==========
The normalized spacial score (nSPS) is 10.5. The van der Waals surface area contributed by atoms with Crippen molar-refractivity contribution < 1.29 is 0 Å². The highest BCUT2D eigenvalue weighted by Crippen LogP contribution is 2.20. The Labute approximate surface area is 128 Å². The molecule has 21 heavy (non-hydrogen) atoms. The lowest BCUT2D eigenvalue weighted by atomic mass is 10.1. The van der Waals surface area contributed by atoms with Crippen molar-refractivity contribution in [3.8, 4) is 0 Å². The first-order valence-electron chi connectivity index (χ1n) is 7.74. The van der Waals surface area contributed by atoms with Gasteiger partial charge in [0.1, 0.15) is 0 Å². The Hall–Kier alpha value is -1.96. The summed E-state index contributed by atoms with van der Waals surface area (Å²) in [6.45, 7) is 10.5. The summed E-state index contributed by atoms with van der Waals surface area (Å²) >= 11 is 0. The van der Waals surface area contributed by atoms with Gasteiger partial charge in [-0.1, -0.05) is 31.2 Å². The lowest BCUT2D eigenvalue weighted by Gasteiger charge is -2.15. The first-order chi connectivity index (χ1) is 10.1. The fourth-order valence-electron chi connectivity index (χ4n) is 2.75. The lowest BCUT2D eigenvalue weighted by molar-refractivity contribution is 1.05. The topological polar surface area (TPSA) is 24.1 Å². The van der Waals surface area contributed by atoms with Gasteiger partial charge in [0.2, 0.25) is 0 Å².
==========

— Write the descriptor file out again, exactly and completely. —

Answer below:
The normalized spacial score (nSPS) is 10.5. The van der Waals surface area contributed by atoms with Crippen molar-refractivity contribution < 1.29 is 0 Å². The highest BCUT2D eigenvalue weighted by Crippen LogP contribution is 2.20. The Labute approximate surface area is 128 Å². The molecule has 21 heavy (non-hydrogen) atoms. The lowest BCUT2D eigenvalue weighted by atomic mass is 10.1. The van der Waals surface area contributed by atoms with Crippen molar-refractivity contribution in [3.8, 4) is 0 Å². The first-order valence-electron chi connectivity index (χ1n) is 7.74. The van der Waals surface area contributed by atoms with Gasteiger partial charge in [0.1, 0.15) is 0 Å². The Hall–Kier alpha value is -1.96. The summed E-state index contributed by atoms with van der Waals surface area (Å²) in [6.45, 7) is 10.5. The summed E-state index contributed by atoms with van der Waals surface area (Å²) >= 11 is 0. The van der Waals surface area contributed by atoms with Gasteiger partial charge in [-0.1, -0.05) is 31.2 Å². The lowest BCUT2D eigenvalue weighted by Gasteiger charge is -2.15. The first-order chi connectivity index (χ1) is 10.1. The fourth-order valence-electron chi connectivity index (χ4n) is 2.75. The lowest BCUT2D eigenvalue weighted by molar-refractivity contribution is 1.05. The topological polar surface area (TPSA) is 24.1 Å². The van der Waals surface area contributed by atoms with Gasteiger partial charge in [0.2, 0.25) is 0 Å².